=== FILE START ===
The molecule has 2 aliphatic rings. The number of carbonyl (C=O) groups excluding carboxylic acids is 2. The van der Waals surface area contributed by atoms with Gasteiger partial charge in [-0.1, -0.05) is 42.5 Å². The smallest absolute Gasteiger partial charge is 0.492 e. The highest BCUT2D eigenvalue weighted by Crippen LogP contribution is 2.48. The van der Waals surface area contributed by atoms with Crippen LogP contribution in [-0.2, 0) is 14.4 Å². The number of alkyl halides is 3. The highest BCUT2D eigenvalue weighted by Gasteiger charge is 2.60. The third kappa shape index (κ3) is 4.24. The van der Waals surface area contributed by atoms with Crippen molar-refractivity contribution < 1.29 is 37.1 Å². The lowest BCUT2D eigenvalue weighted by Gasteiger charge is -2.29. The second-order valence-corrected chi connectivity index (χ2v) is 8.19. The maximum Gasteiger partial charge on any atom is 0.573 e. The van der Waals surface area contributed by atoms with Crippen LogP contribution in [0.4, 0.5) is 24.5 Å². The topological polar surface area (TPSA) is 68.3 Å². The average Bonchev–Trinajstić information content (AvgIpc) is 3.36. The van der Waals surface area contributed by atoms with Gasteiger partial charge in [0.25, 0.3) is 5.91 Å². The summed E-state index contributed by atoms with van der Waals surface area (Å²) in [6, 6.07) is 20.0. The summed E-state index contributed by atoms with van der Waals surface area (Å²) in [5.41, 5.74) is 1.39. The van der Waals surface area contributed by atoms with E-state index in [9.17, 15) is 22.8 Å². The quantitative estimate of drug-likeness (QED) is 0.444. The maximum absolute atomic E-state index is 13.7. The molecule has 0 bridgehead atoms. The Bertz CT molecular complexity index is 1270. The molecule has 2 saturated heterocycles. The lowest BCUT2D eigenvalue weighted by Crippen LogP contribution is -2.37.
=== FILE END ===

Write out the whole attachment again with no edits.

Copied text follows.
The molecule has 2 aliphatic rings. The number of carbonyl (C=O) groups excluding carboxylic acids is 2. The van der Waals surface area contributed by atoms with Gasteiger partial charge in [-0.1, -0.05) is 42.5 Å². The smallest absolute Gasteiger partial charge is 0.492 e. The highest BCUT2D eigenvalue weighted by Crippen LogP contribution is 2.48. The van der Waals surface area contributed by atoms with Crippen LogP contribution in [-0.2, 0) is 14.4 Å². The number of alkyl halides is 3. The highest BCUT2D eigenvalue weighted by Gasteiger charge is 2.60. The third kappa shape index (κ3) is 4.24. The van der Waals surface area contributed by atoms with Crippen molar-refractivity contribution < 1.29 is 37.1 Å². The lowest BCUT2D eigenvalue weighted by Gasteiger charge is -2.29. The second-order valence-corrected chi connectivity index (χ2v) is 8.19. The maximum Gasteiger partial charge on any atom is 0.573 e. The van der Waals surface area contributed by atoms with Crippen LogP contribution in [0.4, 0.5) is 24.5 Å². The topological polar surface area (TPSA) is 68.3 Å². The average Bonchev–Trinajstić information content (AvgIpc) is 3.36. The van der Waals surface area contributed by atoms with Gasteiger partial charge in [0.25, 0.3) is 5.91 Å². The summed E-state index contributed by atoms with van der Waals surface area (Å²) in [6, 6.07) is 20.0. The summed E-state index contributed by atoms with van der Waals surface area (Å²) in [5.41, 5.74) is 1.39. The van der Waals surface area contributed by atoms with E-state index in [9.17, 15) is 22.8 Å². The quantitative estimate of drug-likeness (QED) is 0.444. The maximum absolute atomic E-state index is 13.7. The molecule has 0 bridgehead atoms. The Bertz CT molecular complexity index is 1270. The molecule has 2 saturated heterocycles. The lowest BCUT2D eigenvalue weighted by Crippen LogP contribution is -2.37.